April has seen the publication of new reports from the Citizen’s Advice Bureau (CAB), one of which suggests that with the introduction of Universal Credit, those working for themselves will be considerably worse off compared to an employee on the benefit. The CAB has calculated that this could be by as much as £630 pa, which can have a huge impact on the self-employed and their families, especially in the vital early months, as the business becomes established. This figure is calculated on the basis that by the year end their earnings will have been identical.
The report highlights issues with the Minimum Income Floor, which is the rule that assumes all claimants who have been self-employed for a year or more earn the equivalent of the National Minimum Wage (NMW). Earnings often fluctuate, but Universal Credit won’t recognise this; if money is short one month, the benefit won’t make up the difference, and if the next their earnings are higher, the payment will be reduced. The CAB rightly points out that the self-employed often see earnings fluctuate, so they will be particularly hard-hit; in one family the father was forced to give up his computing business and stop work altogether, while the mother cut short her maternity leave to return to work.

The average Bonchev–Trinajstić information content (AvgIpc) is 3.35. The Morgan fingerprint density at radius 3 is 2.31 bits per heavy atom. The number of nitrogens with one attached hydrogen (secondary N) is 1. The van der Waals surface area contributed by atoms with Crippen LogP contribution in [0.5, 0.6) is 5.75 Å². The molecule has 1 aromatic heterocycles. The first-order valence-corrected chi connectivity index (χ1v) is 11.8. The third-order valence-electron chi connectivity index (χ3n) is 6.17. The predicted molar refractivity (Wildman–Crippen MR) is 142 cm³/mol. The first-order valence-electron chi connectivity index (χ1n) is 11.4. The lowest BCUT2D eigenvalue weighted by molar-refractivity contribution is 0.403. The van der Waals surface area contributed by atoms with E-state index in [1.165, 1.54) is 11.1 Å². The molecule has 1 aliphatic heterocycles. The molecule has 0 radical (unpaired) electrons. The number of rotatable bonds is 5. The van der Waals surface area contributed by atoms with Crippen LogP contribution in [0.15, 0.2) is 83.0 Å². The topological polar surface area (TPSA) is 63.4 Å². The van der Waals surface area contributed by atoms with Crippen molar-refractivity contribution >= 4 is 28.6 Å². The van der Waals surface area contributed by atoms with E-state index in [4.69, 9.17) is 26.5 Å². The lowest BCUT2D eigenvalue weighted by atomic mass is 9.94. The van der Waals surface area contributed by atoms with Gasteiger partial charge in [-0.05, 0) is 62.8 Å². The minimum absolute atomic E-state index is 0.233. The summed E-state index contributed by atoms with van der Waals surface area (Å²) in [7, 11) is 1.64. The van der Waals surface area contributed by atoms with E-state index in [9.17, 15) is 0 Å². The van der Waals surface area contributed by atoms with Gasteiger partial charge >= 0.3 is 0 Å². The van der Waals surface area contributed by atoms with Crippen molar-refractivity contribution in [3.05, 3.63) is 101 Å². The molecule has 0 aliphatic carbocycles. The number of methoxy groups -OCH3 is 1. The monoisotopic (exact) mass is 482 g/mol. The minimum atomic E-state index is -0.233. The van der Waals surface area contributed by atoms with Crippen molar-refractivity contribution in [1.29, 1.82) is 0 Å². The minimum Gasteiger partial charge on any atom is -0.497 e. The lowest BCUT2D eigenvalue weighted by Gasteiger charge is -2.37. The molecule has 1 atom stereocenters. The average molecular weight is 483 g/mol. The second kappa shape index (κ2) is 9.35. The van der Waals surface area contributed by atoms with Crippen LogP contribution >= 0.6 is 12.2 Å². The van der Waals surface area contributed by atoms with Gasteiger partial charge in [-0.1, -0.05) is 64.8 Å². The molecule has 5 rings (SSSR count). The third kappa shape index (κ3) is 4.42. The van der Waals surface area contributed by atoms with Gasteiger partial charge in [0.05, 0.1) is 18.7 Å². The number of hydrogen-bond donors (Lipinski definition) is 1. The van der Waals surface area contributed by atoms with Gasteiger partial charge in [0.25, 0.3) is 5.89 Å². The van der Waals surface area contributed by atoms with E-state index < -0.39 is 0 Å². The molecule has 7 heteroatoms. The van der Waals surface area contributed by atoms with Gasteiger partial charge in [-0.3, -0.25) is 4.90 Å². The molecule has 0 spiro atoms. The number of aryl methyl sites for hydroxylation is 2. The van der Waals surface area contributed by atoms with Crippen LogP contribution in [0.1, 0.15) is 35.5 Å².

This seems particularly unfair, as many of those who become unemployed, or who are looking for their first job, are encouraged to consider self-employment as a way into work.
Gillian Guy, Chief Executive of Citizens Advice, said:
“Despite the labour market changing significantly in the last decade, including a rapid rise in self-employment, Universal Credit is still better suited to those with regular jobs.’
It is to be hoped that the Government undertakes a review to ensure this inequality is ended swiftly, otherwise the incentive to start a business will be severely reduced.